Before executing a replacement or exchange of an annuity contract resulting from a recommendation, the agent must provide information that compares the differences between the existing annuity contract and the annuity contract being recommended in order to determine the suitability of the recommendation and its benefit to the consumer. A true and correct executed copy of this form must be provided by the agent to the insurer within 10 days after execution of the form, and must be provided to the consumer no later than the date of delivery of the contract or contracts.


An insurer must ensure that a system to supervise recommendations, which is reasonably designed to achieve suitability compliance, is established and maintained by complying with these directives :


· Maintaining written procedures.

· Establish agent training including product specific training

· Maintaining procedures for the review of each recommendation before issuance of an annuity

· Annually providing a report to senior managers conducting reviews of its records reasonably designed to assist in detecting and preventing



An agent may not dissuade, or attempt to dissuade, a consumer from:

· Truthfully responding to an insurer’s request for confirmation of suitability information

· Filing a complaint; or

· Cooperating with the investigation of a complaint.


Sales made in compliance with FINRA requirements pertaining to the suitability and supervision of annuity transactions satisfy the requirements of this section. This applies to FINRA broker-dealer sales of variable annuities and fixed annuities if the suitability and supervision is similar to those applied to variable annuity sales. However, this paragraph does not limit the ability of the office or the department to enforce, including investigate, the provisions of this section. For this paragraph to apply, an insurer must:


· Monitor the FINRA member broker-dealer using information collected in the normal course of an insurer’s business; and

· Provide to the FINRA member broker-dealer information and reports that are reasonably appropriate to assist the FINRA member broker-dealer in maintaining its supervision system.


[Source: §627.4554(5)]





Except as otherwise provided, an agent or an insurer has no obligation to a  consumer related to any recommendation if the consumer:


· An employee pension or welfare benefit plan that is covered by the federal Employee Retirement and Income Security Act;

· A plan described by s. 401(a), s. 401(k), s. 403(b), s. 408(k), or s. 408(p) of the Internal Revenue Code, if established or maintained by an employer;

· A government or church plan defined in s. 414 of the Internal Revenue Code, a government or church welfare benefit plan, or a deferred compensation plan of a state or local government or tax-exempt organization under s. 457 of the Internal Revenue Code;

· A nonqualified deferred compensation arrangement established or maintained by an employer or plan sponsor;

· Settlements or assumptions of liabilities associated with personal injury litigation or a dispute or claim-resolution process; or

· Formal prepaid funeral contracts




Recordkeeping §627.4554(6)


Insurers and agents must maintain or be able to make available to the office or department records of the information collected from the consumer and other information used in making the recommendations that were the basis for insurance transactions for 5 years after the insurance transaction is completed by the insurer. An insurer may maintain the documentation on behalf of its agent.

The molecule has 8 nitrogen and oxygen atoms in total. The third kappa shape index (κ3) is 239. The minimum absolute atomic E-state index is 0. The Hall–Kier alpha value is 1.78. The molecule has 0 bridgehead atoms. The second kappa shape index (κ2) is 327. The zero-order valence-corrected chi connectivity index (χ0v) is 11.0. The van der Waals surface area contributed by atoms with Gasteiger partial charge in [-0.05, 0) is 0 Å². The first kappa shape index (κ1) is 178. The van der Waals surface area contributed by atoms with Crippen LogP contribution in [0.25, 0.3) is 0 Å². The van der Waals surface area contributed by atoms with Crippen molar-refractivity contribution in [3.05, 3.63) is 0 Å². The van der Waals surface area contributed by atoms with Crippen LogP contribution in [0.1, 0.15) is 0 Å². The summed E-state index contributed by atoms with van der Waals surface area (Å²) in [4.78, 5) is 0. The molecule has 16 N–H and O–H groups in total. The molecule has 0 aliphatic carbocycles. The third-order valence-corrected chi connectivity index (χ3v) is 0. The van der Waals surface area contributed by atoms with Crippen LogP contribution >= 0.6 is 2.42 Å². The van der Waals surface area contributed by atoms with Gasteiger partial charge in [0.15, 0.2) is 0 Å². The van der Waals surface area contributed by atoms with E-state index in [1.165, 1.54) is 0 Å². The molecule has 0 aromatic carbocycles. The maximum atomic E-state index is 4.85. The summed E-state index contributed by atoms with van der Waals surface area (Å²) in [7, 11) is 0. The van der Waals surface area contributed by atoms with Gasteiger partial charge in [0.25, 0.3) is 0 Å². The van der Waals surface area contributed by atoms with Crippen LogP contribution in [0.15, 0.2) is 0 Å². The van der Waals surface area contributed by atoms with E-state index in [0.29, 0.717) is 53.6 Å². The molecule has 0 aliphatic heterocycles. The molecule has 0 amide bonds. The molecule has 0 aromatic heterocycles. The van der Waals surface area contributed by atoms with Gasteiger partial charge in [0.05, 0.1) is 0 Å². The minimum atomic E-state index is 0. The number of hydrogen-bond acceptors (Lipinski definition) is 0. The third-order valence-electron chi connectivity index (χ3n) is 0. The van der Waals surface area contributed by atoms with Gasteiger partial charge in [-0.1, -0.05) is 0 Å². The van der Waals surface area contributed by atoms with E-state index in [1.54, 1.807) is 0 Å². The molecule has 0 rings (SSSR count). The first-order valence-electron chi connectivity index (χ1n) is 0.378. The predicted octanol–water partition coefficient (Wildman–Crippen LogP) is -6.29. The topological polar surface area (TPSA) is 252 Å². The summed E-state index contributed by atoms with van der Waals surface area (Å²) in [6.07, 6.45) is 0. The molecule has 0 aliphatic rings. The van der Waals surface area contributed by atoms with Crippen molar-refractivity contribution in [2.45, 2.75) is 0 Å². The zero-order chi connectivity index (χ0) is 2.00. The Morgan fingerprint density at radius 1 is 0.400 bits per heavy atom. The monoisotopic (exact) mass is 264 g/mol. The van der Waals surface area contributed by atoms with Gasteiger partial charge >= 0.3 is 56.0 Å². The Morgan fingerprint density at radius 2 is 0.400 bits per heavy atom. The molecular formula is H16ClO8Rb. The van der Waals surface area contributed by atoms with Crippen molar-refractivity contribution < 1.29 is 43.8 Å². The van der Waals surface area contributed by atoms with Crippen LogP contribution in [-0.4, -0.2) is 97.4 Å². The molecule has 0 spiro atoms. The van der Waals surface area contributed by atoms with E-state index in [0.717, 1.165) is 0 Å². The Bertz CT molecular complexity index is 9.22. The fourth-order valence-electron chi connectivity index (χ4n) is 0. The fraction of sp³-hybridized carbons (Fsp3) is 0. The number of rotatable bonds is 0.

Records required to be maintained may be maintained in paper, photographic, microprocess, magnetic, mechanical, or electronic media, or by any process that accurately reproduces the actual document.



Compliance Mitigation of Responsibility


An insurer is responsible for compliance with this section. If a violation occurs because of the action or inaction of the insurer or its agent which results in harm to a consumer, the office may order the insurer to take reasonably appropriate corrective action for the consumer and may impose appropriate penalties and sanctions.

The department may order:


· An insurance agent to take reasonably appropriate corrective action for a consumer harmed by a violation by the insurance agent, including monetary restitution of penalties or fees incurred by the consumer, and impose appropriate penalties and sanctions.


· A managing general agency or insurance agency that employs or contracts with an insurance agent to sell or solicit the sale of annuities to consumers to take reasonably appropriate corrective action for a consumer harmed by a violation of this section by the insurance agent.


The department can, in addition to any other penalty authorized, order an insurance agent to pay restitution to any senior consumer who has been deprived of money by the agent’s misappropriation, conversion, or unlawful withholding of money belonging to the senior consumer in the course of a transaction involving annuities. The amount of restitution cannot exceed the amount misappropriated, converted, or unlawfully withheld.
Any applicable penalty under the Florida Insurance Code may be reduced or eliminated, according to a schedule adopted by the office or the department, as appropriate, if corrective action for the senior was taken promptly after a violation was discovered.
[Source: §627.4554(7)]

Prohibited Charges


An annuity contract issued to a senior consumer age 65 or older, may not contain surrender or deferred sales charges for a withdrawal of money from an annuity exceeding ten percent of the amount withdrawn. The charge must be reduced so no surrender or deferred sales charge exists after the end of the 10th policy year or 10 years after the premium is paid, whichever is later. This does not apply to annuities purchased by an accredited investor or to the IRS annuities specified above.
[Source: §627.4554(8)]